Table of contents
2 Modern dialogue - the structure of the short story
3 Hills and junction - the strong prominence of place and positioning
4 Repetition, manipulation and sarcasm - the language of the characters
The female character in Ernest Hemingway’s “Hills like White Elephants” represents the inferior part in the relationship and finally agrees to the male’s wish of an abortion, does not she?
Can the reader of “Hills like White Elephants” experience the success of the male character, known as “the American”, or the triumph of Jig, the female character, at the end of the story?
The argument of the American couple waiting at a junction between Barcelona and Madrid represents the centre of Ernest Hemingway’s short story. Hemingway published this short story as part of the story collection “Men without Women” in 1927 (ANONYMOUS, 1996). Therefore, it can be assumed that the setting of the story is also conceived for the 1920ies.
It is never directly mentioned that both discuss the abortion of their unborn child, although it becomes clear through implications within the text. Whereas the man tries to convince her in a manipulating manner to undergo surgery, she dreams of a future with the child (HEMINGWAY, 1956: 249ff). LAMB even states that: “Much of the conversation is so obscure that on the literal level it can be comprehended only in light of the entire story” (LAMB, 1996: 469). Several metaphors, images and other literary devices, such as the simile being present in the title and in its several repetitions in the story, add to the reader’s perception of the shown conflict.
Apparently, the male character represents the dominant part in the relationship and the successful one in the conversation. As the girl states “But I don’t care about me. And I’ll do it and then everything will be fine” (HEMINGWAY, 1956: 251) after being talked at by her boyfriend, it seems that she gives up and sacrifices her wishes. However, scholars discuss whether the American or the girl can force their individual points in the end. The aim of this research paper is to examine this question. An analysis of the structure of the short story, the importance of place and positioning as well as the language of both characters will support the clarification of the hypothesis mentioned above regarding the tri- umph of the man. Nevertheless, there could be another reading, too. Probably his female counterpart is more influential than it seems to be at first sight.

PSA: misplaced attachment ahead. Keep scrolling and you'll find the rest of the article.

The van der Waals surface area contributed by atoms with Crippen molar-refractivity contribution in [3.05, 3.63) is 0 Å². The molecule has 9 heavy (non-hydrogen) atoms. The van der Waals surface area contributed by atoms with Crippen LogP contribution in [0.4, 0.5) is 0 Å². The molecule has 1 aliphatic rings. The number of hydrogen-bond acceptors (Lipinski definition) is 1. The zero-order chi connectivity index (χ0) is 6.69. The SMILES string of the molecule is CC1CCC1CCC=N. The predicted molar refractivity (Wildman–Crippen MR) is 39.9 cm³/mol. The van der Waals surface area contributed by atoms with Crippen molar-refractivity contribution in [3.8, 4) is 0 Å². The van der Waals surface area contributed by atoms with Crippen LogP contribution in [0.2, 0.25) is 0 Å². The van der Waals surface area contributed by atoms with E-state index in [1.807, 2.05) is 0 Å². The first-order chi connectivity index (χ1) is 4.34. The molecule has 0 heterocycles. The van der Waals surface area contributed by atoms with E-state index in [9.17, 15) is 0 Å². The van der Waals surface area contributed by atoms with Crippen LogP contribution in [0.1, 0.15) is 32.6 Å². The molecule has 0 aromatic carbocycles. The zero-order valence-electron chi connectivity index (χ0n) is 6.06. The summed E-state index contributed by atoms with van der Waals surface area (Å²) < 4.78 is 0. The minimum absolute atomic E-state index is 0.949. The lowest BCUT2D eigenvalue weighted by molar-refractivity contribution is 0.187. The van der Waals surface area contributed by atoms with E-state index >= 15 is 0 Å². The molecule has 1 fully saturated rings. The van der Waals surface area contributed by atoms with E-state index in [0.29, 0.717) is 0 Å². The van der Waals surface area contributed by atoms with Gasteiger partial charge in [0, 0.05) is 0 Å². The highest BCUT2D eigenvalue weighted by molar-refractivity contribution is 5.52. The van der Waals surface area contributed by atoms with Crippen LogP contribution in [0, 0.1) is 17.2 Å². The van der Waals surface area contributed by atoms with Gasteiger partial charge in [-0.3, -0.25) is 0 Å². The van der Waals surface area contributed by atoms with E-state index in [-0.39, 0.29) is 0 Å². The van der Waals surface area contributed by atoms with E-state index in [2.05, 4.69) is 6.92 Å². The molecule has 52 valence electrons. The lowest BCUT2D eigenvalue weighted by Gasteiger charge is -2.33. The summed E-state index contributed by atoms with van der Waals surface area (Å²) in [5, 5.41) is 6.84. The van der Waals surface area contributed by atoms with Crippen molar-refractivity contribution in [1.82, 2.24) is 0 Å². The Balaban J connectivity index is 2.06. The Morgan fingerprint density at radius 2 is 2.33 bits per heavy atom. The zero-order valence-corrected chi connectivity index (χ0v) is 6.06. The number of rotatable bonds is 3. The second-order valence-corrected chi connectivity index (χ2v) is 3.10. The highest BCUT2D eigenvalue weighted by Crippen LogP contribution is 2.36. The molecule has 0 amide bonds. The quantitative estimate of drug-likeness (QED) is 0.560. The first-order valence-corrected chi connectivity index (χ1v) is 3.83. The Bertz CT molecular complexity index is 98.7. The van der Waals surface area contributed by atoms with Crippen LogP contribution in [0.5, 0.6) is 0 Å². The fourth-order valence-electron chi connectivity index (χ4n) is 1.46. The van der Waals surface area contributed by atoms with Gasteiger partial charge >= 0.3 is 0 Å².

2 Modern dialogue - the structure of the short story
“Hills like White Elephants” consists mainly of the dialogue between the male and the female character. There are only a few narrated segments in the story, “rather like stage directions in their length and frequency of occurrence” (HOLLANDER, 1985: 213), such as the introductory part. Although this descriptive element introduces the reader to the setting of the short story, it cannot be regarded as a drama-like exposition. It does not inform the reader about the characters, their motives or about previous actions. Its task is rather to set the mood and to establish the landscape as a platform for the conflict of the characters.
The American and the girl as well as the underlying conflict become characterised by the content and the manner of the conversation. LAMB calls Heming-way’s mode of writing, in which the dialogue receives an essential role in the story’s composition, “modern dialogue” (LAMB, 1996: 454).
In the context of the modern short story, which demands radical compression, a high degree of suggestiveness and implication, the modern dialogue implicates subtly the relationship between characters. For example the first interaction between the American and the girl about the choice of drink, in which the female character asks the man (HEMINGWAY, 1956: 249), implies that she lacks any autonomy. Moreover, his indirect request to drink beer by saying “It’s pretty hot” (HEMINGWAY, 1956: 249) shows his manipulating character (LAMB, 1996: 454f, 469, 474).